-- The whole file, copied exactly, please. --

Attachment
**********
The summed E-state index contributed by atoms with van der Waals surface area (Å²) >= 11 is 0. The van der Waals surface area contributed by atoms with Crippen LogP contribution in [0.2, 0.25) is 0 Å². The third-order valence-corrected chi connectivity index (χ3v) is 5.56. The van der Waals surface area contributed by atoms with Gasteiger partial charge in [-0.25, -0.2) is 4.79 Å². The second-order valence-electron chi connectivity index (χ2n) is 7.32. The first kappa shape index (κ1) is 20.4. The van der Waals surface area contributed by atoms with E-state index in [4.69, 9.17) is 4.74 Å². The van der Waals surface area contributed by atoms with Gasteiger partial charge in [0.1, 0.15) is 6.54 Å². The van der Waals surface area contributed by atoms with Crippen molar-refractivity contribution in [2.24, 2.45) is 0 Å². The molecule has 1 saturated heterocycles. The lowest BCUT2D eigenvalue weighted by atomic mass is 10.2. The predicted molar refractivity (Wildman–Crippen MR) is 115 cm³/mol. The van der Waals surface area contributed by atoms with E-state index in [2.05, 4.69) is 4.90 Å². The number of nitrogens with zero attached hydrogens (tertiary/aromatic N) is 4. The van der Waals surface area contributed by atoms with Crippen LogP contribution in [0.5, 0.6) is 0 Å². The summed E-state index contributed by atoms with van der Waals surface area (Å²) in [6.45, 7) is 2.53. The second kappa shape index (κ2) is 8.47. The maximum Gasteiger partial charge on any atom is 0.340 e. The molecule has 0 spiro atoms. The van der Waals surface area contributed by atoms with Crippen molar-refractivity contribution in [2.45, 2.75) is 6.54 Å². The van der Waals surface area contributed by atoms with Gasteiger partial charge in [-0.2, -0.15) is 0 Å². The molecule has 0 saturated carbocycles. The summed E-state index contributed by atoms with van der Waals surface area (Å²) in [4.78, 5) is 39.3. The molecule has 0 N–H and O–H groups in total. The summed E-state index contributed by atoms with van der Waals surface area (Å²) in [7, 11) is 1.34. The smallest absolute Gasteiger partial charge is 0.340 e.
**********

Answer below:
The summed E-state index contributed by atoms with van der Waals surface area (Å²) >= 11 is 0. The van der Waals surface area contributed by atoms with Crippen LogP contribution in [0.2, 0.25) is 0 Å². The third-order valence-corrected chi connectivity index (χ3v) is 5.56. The van der Waals surface area contributed by atoms with Gasteiger partial charge in [-0.25, -0.2) is 4.79 Å². The second-order valence-electron chi connectivity index (χ2n) is 7.32. The first kappa shape index (κ1) is 20.4. The van der Waals surface area contributed by atoms with E-state index in [4.69, 9.17) is 4.74 Å². The van der Waals surface area contributed by atoms with Gasteiger partial charge in [0.1, 0.15) is 6.54 Å². The van der Waals surface area contributed by atoms with Crippen molar-refractivity contribution in [2.24, 2.45) is 0 Å². The molecule has 1 saturated heterocycles. The lowest BCUT2D eigenvalue weighted by atomic mass is 10.2. The predicted molar refractivity (Wildman–Crippen MR) is 115 cm³/mol. The van der Waals surface area contributed by atoms with E-state index in [2.05, 4.69) is 4.90 Å². The number of nitrogens with zero attached hydrogens (tertiary/aromatic N) is 4. The van der Waals surface area contributed by atoms with Crippen LogP contribution in [0.5, 0.6) is 0 Å². The summed E-state index contributed by atoms with van der Waals surface area (Å²) in [6.45, 7) is 2.53. The second kappa shape index (κ2) is 8.47. The maximum Gasteiger partial charge on any atom is 0.340 e. The molecule has 0 spiro atoms. The van der Waals surface area contributed by atoms with Crippen molar-refractivity contribution in [2.45, 2.75) is 6.54 Å². The van der Waals surface area contributed by atoms with Gasteiger partial charge in [-0.2, -0.15) is 0 Å². The molecule has 0 saturated carbocycles. The summed E-state index contributed by atoms with van der Waals surface area (Å²) in [4.78, 5) is 39.3. The molecule has 0 N–H and O–H groups in total. The summed E-state index contributed by atoms with van der Waals surface area (Å²) in [7, 11) is 1.34. The smallest absolute Gasteiger partial charge is 0.340 e.